Alonzo-Rivera v. U.S. Atty Gen., No. 15-12382 (11th Cir. May 20, 2016) (unpublished) – The court granted in part and denied in part the petition for review of the BIA’s affirmance of the IJ’s finding that petitioner failed to meet the threshold burden of proof on her asylum application. Petitioner asserted she was a member of the particular social group, “formerly married Honduran women who are unable to leave their relationship.” The IJ did not issue a finding of adverse- credibility regarding petitioner’s testimony. The IJ and the BIA found that petitioner failed to provide sufficient corroborating evidence and found some of petitioner’s testimony implausible. The IJ and the BIA found that petitioner failed to show that the Honduran government would not or could not protect her, citing her failure to report the abuse to the police. The 11th Circuit found that the BIA and IJ did not give reasoned consideration to the evidence and failed to consider important evidence. The court remanded the case to allow the BIA to consider the entire record. The court found that petitioner’s due process rights were not violated when the IJ scheduled a merits hearing 35 days after the filing of petitioner’s I-589 because petitioner did not show substantial prejudice.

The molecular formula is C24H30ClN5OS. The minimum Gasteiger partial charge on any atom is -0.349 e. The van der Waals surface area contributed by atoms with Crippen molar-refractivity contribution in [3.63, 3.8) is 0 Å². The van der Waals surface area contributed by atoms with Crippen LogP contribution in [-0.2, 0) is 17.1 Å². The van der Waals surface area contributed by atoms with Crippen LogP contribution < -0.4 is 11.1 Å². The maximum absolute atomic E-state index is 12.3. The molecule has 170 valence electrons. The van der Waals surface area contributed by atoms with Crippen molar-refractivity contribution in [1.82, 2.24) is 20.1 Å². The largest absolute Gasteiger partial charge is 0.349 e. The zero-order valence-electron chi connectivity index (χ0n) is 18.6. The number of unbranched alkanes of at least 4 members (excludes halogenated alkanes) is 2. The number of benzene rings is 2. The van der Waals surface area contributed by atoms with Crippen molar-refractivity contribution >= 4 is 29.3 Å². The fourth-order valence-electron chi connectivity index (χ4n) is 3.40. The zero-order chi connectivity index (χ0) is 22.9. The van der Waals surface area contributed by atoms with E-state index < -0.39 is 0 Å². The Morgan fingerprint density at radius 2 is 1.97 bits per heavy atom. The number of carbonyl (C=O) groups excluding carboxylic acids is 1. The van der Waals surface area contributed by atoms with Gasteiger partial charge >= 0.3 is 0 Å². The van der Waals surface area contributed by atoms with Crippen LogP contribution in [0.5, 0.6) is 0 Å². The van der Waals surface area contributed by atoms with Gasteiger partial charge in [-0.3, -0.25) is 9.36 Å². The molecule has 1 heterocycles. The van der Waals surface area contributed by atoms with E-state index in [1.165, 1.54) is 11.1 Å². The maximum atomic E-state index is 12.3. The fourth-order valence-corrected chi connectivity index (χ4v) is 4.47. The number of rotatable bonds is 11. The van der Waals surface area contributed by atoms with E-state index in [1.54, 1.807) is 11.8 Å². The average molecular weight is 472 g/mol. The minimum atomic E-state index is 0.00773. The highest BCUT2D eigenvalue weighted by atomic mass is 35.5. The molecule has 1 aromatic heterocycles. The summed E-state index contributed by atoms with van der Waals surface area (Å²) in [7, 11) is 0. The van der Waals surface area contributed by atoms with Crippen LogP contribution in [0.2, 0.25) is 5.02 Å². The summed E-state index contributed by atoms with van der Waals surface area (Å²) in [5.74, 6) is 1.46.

You can reach John at John@slgattorneys.com
Follow John on Twitter: https://twitter.com/JohnGihon
Follow my blog: https://www.floridaimmigrationlawyerblog.com